For my school's Engineering Open House (CS is a part of engineering) we created a guide framework, it allows an instructor to create a series of guides with hints and code examples and mock classes and stubs to verify that the user is doing what they should be.
It then runs your code, checks it against each of the tests on the back end, and when it finds one that fails, explains to the user what they need to know to make it pass.
We used it to create a guide to have a user create a program that connects to twitter and follows a user, notifying you whenever anything interesting happens with that account. It was a modified version of this code github.com/intridea/tweetstream/blob/master/examples/growl_daemon.rb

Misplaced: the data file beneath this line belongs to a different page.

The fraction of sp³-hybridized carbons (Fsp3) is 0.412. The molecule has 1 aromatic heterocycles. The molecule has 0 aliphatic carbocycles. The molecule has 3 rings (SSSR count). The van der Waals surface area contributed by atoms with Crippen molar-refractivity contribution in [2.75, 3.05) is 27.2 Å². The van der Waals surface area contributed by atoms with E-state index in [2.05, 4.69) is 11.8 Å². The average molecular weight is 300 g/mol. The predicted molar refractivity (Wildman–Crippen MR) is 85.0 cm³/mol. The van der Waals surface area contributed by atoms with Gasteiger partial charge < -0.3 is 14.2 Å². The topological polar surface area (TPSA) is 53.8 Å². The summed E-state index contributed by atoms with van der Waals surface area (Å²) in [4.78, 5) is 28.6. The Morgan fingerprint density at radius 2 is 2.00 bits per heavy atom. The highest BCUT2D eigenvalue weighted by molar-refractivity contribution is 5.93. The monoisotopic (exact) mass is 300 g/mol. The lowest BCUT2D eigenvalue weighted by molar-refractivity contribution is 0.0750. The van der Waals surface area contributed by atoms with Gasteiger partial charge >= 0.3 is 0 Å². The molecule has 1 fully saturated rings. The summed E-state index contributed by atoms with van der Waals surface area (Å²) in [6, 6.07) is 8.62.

We also hooked it into a traffic light that we borrowed from the City of Wichita, and had the test results display on the light. The idea for that came from this blog entry talklikeaduck.denhaven2.com/2009/09/03/red-light-green-light
All in all, it was a fun project that I enjoyed, even though the Engineering Department scorned us.
I had the code on github, but after hearing Chris Wanstrath decry the state of Open Source code at Ruby Midwest, I felt obligated to take it down.
Strange how you can do some really cool stuff and others can make you feel crappy about it.
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